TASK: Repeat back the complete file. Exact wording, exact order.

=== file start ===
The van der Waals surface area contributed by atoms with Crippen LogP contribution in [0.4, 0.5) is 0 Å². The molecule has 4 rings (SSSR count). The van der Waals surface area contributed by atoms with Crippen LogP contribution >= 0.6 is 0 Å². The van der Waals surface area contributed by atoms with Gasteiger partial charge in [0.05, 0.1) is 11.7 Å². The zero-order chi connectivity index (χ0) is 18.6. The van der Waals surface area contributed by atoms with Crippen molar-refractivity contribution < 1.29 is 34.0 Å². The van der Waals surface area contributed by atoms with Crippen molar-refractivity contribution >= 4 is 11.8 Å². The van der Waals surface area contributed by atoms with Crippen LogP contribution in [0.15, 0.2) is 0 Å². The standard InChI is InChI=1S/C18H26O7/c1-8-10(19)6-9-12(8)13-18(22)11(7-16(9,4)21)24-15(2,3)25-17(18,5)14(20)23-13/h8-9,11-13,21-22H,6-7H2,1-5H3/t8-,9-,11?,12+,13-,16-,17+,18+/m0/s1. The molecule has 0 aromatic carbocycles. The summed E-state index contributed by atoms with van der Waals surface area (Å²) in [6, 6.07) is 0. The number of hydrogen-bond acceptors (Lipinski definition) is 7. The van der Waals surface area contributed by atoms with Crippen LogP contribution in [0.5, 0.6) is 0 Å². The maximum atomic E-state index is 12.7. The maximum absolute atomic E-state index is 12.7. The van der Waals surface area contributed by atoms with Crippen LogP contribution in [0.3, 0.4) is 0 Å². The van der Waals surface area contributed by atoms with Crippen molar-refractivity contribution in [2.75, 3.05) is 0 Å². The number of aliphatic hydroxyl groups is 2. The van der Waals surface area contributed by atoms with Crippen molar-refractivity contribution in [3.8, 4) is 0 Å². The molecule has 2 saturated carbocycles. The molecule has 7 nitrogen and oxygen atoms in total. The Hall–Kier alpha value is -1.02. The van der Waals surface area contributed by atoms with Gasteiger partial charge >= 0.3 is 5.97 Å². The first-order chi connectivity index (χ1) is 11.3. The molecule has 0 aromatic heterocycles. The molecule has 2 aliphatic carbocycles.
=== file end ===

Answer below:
The van der Waals surface area contributed by atoms with Crippen LogP contribution in [0.4, 0.5) is 0 Å². The molecule has 4 rings (SSSR count). The van der Waals surface area contributed by atoms with Crippen LogP contribution >= 0.6 is 0 Å². The van der Waals surface area contributed by atoms with Gasteiger partial charge in [0.05, 0.1) is 11.7 Å². The zero-order chi connectivity index (χ0) is 18.6. The van der Waals surface area contributed by atoms with Crippen molar-refractivity contribution < 1.29 is 34.0 Å². The van der Waals surface area contributed by atoms with Crippen molar-refractivity contribution >= 4 is 11.8 Å². The van der Waals surface area contributed by atoms with Crippen LogP contribution in [0.15, 0.2) is 0 Å². The standard InChI is InChI=1S/C18H26O7/c1-8-10(19)6-9-12(8)13-18(22)11(7-16(9,4)21)24-15(2,3)25-17(18,5)14(20)23-13/h8-9,11-13,21-22H,6-7H2,1-5H3/t8-,9-,11?,12+,13-,16-,17+,18+/m0/s1. The molecule has 0 aromatic carbocycles. The summed E-state index contributed by atoms with van der Waals surface area (Å²) in [6, 6.07) is 0. The number of hydrogen-bond acceptors (Lipinski definition) is 7. The van der Waals surface area contributed by atoms with Crippen LogP contribution in [0.5, 0.6) is 0 Å². The maximum atomic E-state index is 12.7. The maximum absolute atomic E-state index is 12.7. The van der Waals surface area contributed by atoms with Crippen LogP contribution in [0.3, 0.4) is 0 Å². The van der Waals surface area contributed by atoms with Crippen molar-refractivity contribution in [2.75, 3.05) is 0 Å². The number of aliphatic hydroxyl groups is 2. The van der Waals surface area contributed by atoms with Crippen molar-refractivity contribution in [3.8, 4) is 0 Å². The molecule has 2 saturated carbocycles. The molecule has 7 nitrogen and oxygen atoms in total. The Hall–Kier alpha value is -1.02. The van der Waals surface area contributed by atoms with Gasteiger partial charge >= 0.3 is 5.97 Å². The first-order chi connectivity index (χ1) is 11.3. The molecule has 0 aromatic heterocycles. The molecule has 2 aliphatic carbocycles.